Jump to content

When to isolate?


Recommended Posts

Once again I have a fish which has been picked on and gone into exile mode, refusing to eat and living at the bottom corner of my display tank. He is a crimson tide and is a subdominant male. There are only two males in the tank and while the dominant male has picked on him in the past, he has seemed OK apart from a few tattered fins.

In the past this has happened to a blue dolphin who I treated for bloat and kept in a fry saver. However when recovered he had been away from the others for so long that he was severely beaten up by all other fish and I eventually had to give him away to a better home.

My concern is that if I separate the crimson tide from his tank-mates, by the time he has recovered he will have trouble settling back into the rough-and-tumble of tank life.

Should I wait to see if he gets his appetite back?

Should I treat immediately for bloat to reduce the chance of a prolonged absence from the tank?

Should I remove him just for a short time and get him eating again?

I realise that every situation is different however is there a rule-of-thumb which proves more successful than not?

Link to comment
Share on other sites


I would think that if he doesn't eat he will die. Thus I would ensure this happens. So if that means removing him then so be it.

When I reintroduce a fish I always ensure that the fish is absolutely fit. Good body condition, no sunken belly and good normal looking fins.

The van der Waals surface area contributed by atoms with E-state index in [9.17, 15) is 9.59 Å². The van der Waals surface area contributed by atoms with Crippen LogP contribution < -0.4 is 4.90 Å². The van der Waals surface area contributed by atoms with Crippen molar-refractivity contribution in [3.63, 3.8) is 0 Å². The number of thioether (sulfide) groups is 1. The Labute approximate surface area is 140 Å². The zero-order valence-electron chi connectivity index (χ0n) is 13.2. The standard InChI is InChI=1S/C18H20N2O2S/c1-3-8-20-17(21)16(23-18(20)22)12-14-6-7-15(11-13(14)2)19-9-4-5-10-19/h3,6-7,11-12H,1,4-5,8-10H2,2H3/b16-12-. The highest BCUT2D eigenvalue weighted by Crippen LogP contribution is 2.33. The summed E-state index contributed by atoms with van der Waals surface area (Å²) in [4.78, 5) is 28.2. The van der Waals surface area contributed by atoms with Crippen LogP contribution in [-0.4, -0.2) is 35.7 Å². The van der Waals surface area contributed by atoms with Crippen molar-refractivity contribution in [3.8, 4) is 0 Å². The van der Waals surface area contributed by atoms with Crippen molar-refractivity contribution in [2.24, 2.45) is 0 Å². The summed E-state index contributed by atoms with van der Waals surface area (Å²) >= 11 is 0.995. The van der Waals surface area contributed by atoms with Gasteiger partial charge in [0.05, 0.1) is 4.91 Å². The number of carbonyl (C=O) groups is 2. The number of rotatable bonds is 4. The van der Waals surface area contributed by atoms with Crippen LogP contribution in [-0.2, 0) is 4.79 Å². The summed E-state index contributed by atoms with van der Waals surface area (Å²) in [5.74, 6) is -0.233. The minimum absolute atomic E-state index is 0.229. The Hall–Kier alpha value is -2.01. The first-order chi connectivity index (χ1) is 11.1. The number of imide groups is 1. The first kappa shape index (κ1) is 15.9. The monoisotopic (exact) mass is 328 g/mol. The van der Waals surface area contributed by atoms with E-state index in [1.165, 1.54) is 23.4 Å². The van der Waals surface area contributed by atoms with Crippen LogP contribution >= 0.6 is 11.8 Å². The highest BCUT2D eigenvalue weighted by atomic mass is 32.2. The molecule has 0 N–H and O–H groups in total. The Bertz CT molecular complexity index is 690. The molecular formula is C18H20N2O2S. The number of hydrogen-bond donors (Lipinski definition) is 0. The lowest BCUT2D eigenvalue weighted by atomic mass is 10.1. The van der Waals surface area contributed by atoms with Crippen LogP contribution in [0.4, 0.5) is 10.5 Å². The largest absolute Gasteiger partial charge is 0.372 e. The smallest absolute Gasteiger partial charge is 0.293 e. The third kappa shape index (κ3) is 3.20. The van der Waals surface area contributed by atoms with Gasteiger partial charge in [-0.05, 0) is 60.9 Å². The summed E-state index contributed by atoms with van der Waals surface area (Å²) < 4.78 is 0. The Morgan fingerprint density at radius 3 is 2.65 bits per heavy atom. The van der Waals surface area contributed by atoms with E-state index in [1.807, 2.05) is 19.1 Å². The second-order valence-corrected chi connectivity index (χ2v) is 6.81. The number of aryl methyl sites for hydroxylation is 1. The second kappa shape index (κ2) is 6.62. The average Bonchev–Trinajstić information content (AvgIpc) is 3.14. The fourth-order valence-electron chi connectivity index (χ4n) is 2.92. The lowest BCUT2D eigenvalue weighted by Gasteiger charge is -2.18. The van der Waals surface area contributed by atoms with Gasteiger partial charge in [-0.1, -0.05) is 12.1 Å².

Just before I do the transfer back I do a big water change and gravel siphon (really disturb the natural running of the tank) and then follow this by moving all of the tank furniture around in the tank. Even if it is only for a few days then by all means change it all back.

Try adding some others pieces to the tank as well. recently I had a tropheus male that was being picked on. I didn't remove him because this would almost have been suicide for him upon his return. Instead I moved a few bits of rock around and then I tried something new I added something to the top surface of the tank. It was those Black plastic "ag pipes".

The fish that were hassling him, were suddenly not so secure as there was this black thing above. They were much more interested in this thing than the ailing male. He has since recovered and the black thing removed, to be used again should the need arise.

You can also try adding more caves and/or pipes (Eg 90mm PVC pipe) to the tank as aggro will often decrease once the fish is able to get out of the aggro fishes sight.

Bottom line is try a few things to see if you can divert the packs attention and then reintroduce the fully recovered fish.


Link to comment
Share on other sites

Thanks Matthew. I was aware of this concept but did not remember to associate it with this situation. If he does not start eating soon I will remove him, get him back to health and then re-arrange the tank when he is reintroduced. thumb.gif

Link to comment
Share on other sites


This topic is now archived and is closed to further replies.

  • Create New...